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Go Fund Me – I Don’t Want Chemo

As a woman I have breasts.  As a white, western, woman I have about a 1 in 8 chance of getting breast cancer.  If I get breast cancer, I really don’t want chemotherapy, if I can avoid it.  Not unless it will make a significant difference to my outcome. Until recently, knowing if this was the case, was difficult.

Rarely does a study comes out and say that chemotherapy is not needed; that it does not reduce the likelihood of the cancer coming back and does not increase survival. 

But that is exactly what has happened in a large trial on breast cancer patients with hormone-receptor–positive, human epidermal growth factor receptor 2 (HER2)–negative, axillary node–negative breast cancer, who would have until now, been given what is known as adjuvant chemotherapy.

Adjuvant chemotherapy is chemotherapy which is given after a potentially curative procedure (in the case of breast cancer this is surgery) to mop up any remaining cancer cells in the body that we can’t see. It’s a tricky business.  We’ve always known that most women probably don’t need chemotherapy, the problem was we don’t know which ones.  So, everyone was recommended a course of adjuvant chemotherapy, with all its side effects, to benefit those who needed it.

The availability of the Oncotype DX breast cancer assay, a 21-gene expression assay that can predict which patients are most likely to derive a large benefit from chemotherapy is changing the hit and miss approach to selecting which patients benefit from receiving chemotherapy.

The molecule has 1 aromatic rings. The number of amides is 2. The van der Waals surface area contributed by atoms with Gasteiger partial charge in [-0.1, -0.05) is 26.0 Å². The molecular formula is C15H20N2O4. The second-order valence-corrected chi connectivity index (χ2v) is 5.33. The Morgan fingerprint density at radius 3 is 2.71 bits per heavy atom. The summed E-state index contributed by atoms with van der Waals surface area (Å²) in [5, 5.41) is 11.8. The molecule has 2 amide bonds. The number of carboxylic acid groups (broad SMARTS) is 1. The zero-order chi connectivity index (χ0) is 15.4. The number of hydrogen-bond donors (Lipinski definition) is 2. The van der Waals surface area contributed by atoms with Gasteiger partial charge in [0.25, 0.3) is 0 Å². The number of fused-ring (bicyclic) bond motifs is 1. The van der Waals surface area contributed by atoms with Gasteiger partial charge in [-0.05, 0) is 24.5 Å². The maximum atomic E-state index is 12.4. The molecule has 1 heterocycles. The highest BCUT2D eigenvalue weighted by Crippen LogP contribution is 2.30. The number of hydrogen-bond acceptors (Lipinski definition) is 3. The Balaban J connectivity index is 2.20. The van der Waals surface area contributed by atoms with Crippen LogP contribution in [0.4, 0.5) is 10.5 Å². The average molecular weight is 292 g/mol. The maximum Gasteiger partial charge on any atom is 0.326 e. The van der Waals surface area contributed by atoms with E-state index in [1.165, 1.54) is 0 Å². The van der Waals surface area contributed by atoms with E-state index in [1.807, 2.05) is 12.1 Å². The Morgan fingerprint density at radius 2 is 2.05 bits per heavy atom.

The test is performed on a tumour biopsy sample. Women with a low recurrence score (0–10) typically only require hormone therapy alone and those with a high recurrence score (26–100) require hormone therapy and chemotherapy. 

However, around 60-70% of women fall into the midrange recurrence score of 11-25, and until recently it was not known if there was a benefit to chemotherapy in this group.

Two weeks ago, at the American Society of Clinical Oncology meeting, the results of the TAILORx trial were presented.  TAILORx specifically looked at whether chemotherapy was of benefit in the group of women with a midrange recurrence score of 11-25.  This high-quality trial involving over 10,273 women (6,711 with a mid-range score), showed that chemotherapy could be avoided in:

  • All women older than 50 years with hormone receptor–positive, HER2-negative, node-negative breast cancer and a recurrence score of 0 to 25 (about 85% of women with breast cancer in this age group); and
  • All women 50 years or younger with hormone receptor–positive, HER2-negative, node-negative breast cancer and a recurrence score of 0 to 15 (about 40% of women with breast cancer in this age group). Note those with recurrence scores between 16-25 did get a benefit from chemotherapy.

The Oncotype DX breast cancer assay is currently not funded by Medicare; however, it is made available in Australia by international biopharmaceutical company Specialised Therapeutics Australia at a cost of approximately $4,500.

In a world where “Go Fund Me” pages for often futile treatments is common, it will be interesting to see if people are willing to help raise money to potentially save a woman from having treatment.

As for me, if I find myself in this situation, with hormone receptor–positive, HER2-negative, node-negative breast cancer, I will be without a shadow of doubt be asking for the Oncotype DX breast cancer assay.  And, if I need help, I hope my friends and family will donate through the “Go Fund Me” page I’ll set up to make getting the assay done possible.

For further information on the TAILORx trial:
Read the ASCO post -



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